Anna Madarasz-Smith is clear about what drives her as Hawke’s Bay Regional Council’s (HBRC) new science manager.

“It’s the ability to influence or create impact with the science we do.”

“Working as a scientist in a regional council means we get to work alongside our policy and operational people to make changes that are supported by our science.

Anna has an MSc in Marine Science from the University of Auckland and spent two years at Leigh Marine Laboratory studying inter-tidal communities, specifically green-lipped mussels. In late 2004 she joined HBRC and has been there ever since becoming Team Leader Marine, Air and Land Science prior to her latest role.

Now she is in charge of 18 scientists (with some vacancies). Her team encompasses people from as far away as Egypt, the US, China, Methven and Germany and they are working on projects ranging from studying our groundwater quality, to river flows, marine systems, sediment, phosphorus and nitrogen issues, air quality and more. 

Making the science that underpins decisions about Hawke’s Bay’s environment accessible is another key driver for Anna.

“How do we get people to understand science and how do we build trust in our science?”

She is particularly proud of the three-yearly State of the Environment Report (and monthly updates) available on the HBRC website here.

“These provide a check-in on the condition of our waters, land, air and coast – and help us identify where things are not going well and what some of the stressors are.”

They are also a glimpse into some of the ”amazing”  science going on.

She points to the three-dimensional mapping of the region’s aquifers as one such project. Using cutting-edge Danish SkyTEM technology, Simon Harper and his Hydrology & Groundwater Science team are collaborating to look at the insides of our aquifers.  

“The Council will use this information to make better informed decisions around the management of groundwater resources.”

Anna was involved with a high-profile Sustainable Seas project researching environmental stressors in the Hawke’s Bay marine environment. She has now handed this over to Marine and Coast Senior Scientist, Becky Shanahan, as stage two goes on to model the impact of freshwater sedimentation and the loss of benthic (seabed) structure, and how the two interact.

Another project is taking water samples from our streams, rivers, estuaries and marine waters and identifying the DNA of every species within it – protozoa, bacteria, algae, fish – “so habitats important to vulnerable at-risk species can be identified and protected”.

Other research looks at our erosion issues in Hawke’s Bay, with sediment and phosphorus some key stressors on our aquatic systems.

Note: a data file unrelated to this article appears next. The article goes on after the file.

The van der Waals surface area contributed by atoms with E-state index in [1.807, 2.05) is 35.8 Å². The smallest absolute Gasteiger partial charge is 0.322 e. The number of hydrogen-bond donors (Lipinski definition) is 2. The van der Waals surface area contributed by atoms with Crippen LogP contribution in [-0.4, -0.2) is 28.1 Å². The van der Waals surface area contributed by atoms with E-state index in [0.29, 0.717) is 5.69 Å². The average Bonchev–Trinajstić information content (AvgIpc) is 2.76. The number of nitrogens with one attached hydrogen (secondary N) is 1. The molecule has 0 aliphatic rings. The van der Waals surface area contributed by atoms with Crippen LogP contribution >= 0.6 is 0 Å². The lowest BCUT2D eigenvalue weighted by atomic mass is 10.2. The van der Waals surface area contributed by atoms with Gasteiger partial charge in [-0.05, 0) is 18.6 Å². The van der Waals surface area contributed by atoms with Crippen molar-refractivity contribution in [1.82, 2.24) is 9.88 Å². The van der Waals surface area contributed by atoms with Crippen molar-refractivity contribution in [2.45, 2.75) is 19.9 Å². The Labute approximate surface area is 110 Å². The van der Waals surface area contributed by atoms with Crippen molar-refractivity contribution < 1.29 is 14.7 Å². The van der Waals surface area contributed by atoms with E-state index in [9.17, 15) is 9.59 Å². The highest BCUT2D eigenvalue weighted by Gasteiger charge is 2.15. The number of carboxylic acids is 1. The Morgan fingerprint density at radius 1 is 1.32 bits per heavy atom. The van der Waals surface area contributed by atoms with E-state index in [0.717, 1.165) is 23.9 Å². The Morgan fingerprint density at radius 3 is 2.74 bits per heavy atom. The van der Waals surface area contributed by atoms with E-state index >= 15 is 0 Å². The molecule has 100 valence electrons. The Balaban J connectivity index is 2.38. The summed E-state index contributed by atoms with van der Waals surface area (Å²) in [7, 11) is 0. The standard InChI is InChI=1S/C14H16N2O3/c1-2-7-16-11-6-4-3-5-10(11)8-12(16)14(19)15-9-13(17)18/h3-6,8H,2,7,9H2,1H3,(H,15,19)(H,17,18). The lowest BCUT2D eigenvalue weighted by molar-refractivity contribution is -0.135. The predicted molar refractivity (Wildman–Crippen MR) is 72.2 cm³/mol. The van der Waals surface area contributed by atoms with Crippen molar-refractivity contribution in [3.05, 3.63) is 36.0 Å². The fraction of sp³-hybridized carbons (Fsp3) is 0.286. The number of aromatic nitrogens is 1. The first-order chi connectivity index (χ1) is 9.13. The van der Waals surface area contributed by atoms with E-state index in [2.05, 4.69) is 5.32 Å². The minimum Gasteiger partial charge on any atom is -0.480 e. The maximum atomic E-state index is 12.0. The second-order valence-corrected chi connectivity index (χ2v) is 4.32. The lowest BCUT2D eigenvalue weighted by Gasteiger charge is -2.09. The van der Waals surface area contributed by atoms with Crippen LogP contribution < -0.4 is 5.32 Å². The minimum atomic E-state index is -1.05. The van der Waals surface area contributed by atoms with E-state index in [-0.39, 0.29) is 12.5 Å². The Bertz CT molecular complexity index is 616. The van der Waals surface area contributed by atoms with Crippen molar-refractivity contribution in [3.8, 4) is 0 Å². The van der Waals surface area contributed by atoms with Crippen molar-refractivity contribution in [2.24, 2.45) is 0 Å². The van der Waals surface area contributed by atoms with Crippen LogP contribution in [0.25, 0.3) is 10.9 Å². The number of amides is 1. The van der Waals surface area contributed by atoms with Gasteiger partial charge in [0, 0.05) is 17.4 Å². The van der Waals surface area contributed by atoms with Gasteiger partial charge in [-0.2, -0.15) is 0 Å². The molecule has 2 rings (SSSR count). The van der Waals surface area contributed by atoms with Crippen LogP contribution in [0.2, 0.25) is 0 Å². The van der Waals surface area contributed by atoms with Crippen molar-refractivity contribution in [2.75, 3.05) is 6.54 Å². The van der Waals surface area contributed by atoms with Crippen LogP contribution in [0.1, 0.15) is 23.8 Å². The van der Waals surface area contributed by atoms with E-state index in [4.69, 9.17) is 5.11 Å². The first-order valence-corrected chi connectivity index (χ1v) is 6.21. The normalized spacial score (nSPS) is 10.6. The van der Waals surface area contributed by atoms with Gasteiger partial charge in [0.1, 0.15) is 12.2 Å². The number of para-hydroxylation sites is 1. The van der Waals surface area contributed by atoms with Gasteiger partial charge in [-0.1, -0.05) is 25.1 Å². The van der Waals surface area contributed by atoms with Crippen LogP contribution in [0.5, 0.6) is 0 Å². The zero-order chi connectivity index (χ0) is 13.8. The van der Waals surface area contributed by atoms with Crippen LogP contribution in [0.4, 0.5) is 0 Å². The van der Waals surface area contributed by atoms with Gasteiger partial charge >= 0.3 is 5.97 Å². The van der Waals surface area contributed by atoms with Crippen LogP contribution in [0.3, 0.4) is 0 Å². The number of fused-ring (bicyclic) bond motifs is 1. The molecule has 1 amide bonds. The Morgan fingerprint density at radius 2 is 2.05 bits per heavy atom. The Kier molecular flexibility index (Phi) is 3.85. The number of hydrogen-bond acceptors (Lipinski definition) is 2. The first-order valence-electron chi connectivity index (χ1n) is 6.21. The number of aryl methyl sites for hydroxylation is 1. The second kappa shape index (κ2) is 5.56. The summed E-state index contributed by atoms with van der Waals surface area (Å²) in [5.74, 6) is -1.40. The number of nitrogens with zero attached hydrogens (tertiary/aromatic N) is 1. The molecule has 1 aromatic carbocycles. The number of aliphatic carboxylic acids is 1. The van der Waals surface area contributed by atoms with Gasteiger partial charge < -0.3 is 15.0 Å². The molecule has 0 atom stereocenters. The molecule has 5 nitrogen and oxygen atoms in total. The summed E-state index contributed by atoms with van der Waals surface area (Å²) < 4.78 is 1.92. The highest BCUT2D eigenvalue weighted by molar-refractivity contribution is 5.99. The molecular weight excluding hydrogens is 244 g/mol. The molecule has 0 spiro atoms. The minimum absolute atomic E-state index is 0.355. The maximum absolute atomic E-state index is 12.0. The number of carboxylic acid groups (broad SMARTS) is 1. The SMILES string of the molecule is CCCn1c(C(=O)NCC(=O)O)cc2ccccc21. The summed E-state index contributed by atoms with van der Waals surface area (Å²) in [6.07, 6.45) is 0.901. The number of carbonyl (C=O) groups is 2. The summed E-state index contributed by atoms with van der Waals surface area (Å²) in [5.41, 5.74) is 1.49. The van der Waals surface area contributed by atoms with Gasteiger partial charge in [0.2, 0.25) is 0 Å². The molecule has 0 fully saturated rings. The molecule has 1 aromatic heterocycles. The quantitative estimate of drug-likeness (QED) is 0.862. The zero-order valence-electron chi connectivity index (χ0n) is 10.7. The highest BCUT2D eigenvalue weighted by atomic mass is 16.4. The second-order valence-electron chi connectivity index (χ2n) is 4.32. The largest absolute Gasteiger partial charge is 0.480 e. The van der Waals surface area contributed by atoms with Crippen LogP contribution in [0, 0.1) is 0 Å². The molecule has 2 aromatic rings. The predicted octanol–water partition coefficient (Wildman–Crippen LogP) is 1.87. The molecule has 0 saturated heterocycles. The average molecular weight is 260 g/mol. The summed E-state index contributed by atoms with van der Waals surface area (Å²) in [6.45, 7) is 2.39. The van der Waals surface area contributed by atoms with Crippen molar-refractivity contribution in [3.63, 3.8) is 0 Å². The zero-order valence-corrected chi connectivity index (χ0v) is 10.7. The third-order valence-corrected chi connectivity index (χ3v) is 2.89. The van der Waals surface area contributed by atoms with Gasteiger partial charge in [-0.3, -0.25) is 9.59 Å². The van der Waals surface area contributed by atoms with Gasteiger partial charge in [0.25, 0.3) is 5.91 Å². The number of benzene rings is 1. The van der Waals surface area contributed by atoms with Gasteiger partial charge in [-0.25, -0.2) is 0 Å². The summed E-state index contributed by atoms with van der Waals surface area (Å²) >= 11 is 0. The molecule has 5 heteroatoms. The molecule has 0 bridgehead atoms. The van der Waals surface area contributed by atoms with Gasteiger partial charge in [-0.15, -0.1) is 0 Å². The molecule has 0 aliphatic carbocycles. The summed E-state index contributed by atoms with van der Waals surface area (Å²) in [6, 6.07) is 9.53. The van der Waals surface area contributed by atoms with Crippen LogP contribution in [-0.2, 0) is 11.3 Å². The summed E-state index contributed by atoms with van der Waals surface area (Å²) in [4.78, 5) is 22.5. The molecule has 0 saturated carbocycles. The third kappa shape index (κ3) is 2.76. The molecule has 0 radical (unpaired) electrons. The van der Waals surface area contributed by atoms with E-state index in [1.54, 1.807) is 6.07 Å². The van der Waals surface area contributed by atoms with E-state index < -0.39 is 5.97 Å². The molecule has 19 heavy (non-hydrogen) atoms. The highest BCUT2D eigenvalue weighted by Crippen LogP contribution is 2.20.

“Our natural environment is so important, “ says Anna. “It is a core part of how we live our lives. When I am stressed I need to smell the ocean, for others it’s a bush walk or going to the river.”

A keen diver, she is particularly aware of how our land impacts our oceans. “The water that you wash your car in or hose your paintbrush off with will go into your local river or harbour without any treatment whatsoever. The sediment that you generate because you want to do some landscaping, or you’re building a house, that is all going to go into the waterway, then our estuaries and marine space.

“Every single person, whether they’re urban or rural – we’ve all got a responsibility to understand how our actions impact our environment.”

Anna grew up in Auckland and spent her summers swimming in the sea at Orewa and Kawau Island on family holidays (her father was an immigrant from Hungry, hence her surname).

As a child she heard the story of Old Blue, the little Chatham Island robin who saved its species from extinction with the help of some basic science from conservationist Don Merton, and something clicked in her.

“I remember admiring the quiet contribution he made, and that he did the right thing.”

Now Anna is married to fellow marine scientist Shade Smith, Te Rarawa, who works with Ngāti Kahungunu, and in private practice, and they both manage their jobs around bringing up three young children.

Looking ahead, Anna sees her leadership role as making sure the HBRC Science team is feeling valued and that the passion they hold for their work is understood, and they continue to deliver the science information as they see it.

“Science is always changing,” she says , “but I want to know our information has stood the test of time, that it was the right information at the right time.”

Public Interest Journalism funded through NZ On Air


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  1. Go Anna! A passionate scientist doing critical work for our community, & most importantly for her new role, a fantastic communicator!

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